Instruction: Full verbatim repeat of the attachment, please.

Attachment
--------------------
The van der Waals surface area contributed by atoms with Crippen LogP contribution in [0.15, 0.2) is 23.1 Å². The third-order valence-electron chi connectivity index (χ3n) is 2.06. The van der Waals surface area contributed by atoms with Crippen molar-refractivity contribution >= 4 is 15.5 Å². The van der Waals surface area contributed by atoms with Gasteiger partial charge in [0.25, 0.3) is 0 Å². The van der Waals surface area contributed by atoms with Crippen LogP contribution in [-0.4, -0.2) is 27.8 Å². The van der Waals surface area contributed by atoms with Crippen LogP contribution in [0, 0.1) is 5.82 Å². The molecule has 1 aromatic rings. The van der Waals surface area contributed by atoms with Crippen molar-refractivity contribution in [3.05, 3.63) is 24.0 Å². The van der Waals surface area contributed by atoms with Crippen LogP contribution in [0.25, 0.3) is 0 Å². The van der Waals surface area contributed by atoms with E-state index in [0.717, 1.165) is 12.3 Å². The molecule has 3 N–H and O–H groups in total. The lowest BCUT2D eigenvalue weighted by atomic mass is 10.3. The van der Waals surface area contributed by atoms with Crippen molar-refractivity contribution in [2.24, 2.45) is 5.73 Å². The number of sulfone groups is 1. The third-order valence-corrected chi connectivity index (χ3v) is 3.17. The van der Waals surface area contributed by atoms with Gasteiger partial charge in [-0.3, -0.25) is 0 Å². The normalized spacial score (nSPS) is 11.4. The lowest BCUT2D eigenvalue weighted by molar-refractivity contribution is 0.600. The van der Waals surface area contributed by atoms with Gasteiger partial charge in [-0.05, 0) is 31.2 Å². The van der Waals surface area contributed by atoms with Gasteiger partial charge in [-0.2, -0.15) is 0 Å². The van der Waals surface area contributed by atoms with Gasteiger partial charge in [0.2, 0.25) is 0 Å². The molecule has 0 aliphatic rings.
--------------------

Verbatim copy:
The van der Waals surface area contributed by atoms with Crippen LogP contribution in [0.15, 0.2) is 23.1 Å². The third-order valence-electron chi connectivity index (χ3n) is 2.06. The van der Waals surface area contributed by atoms with Crippen molar-refractivity contribution >= 4 is 15.5 Å². The van der Waals surface area contributed by atoms with Gasteiger partial charge in [0.25, 0.3) is 0 Å². The van der Waals surface area contributed by atoms with Crippen LogP contribution in [-0.4, -0.2) is 27.8 Å². The van der Waals surface area contributed by atoms with Crippen LogP contribution in [0, 0.1) is 5.82 Å². The molecule has 1 aromatic rings. The van der Waals surface area contributed by atoms with Crippen molar-refractivity contribution in [3.05, 3.63) is 24.0 Å². The van der Waals surface area contributed by atoms with Crippen LogP contribution in [0.25, 0.3) is 0 Å². The van der Waals surface area contributed by atoms with E-state index in [0.717, 1.165) is 12.3 Å². The molecule has 3 N–H and O–H groups in total. The lowest BCUT2D eigenvalue weighted by atomic mass is 10.3. The van der Waals surface area contributed by atoms with Crippen molar-refractivity contribution in [2.24, 2.45) is 5.73 Å². The number of sulfone groups is 1. The third-order valence-corrected chi connectivity index (χ3v) is 3.17. The van der Waals surface area contributed by atoms with Gasteiger partial charge in [-0.3, -0.25) is 0 Å². The normalized spacial score (nSPS) is 11.4. The lowest BCUT2D eigenvalue weighted by molar-refractivity contribution is 0.600. The van der Waals surface area contributed by atoms with Gasteiger partial charge in [-0.05, 0) is 31.2 Å². The van der Waals surface area contributed by atoms with Gasteiger partial charge in [-0.2, -0.15) is 0 Å². The van der Waals surface area contributed by atoms with Gasteiger partial charge in [0.2, 0.25) is 0 Å². The molecule has 0 aliphatic rings.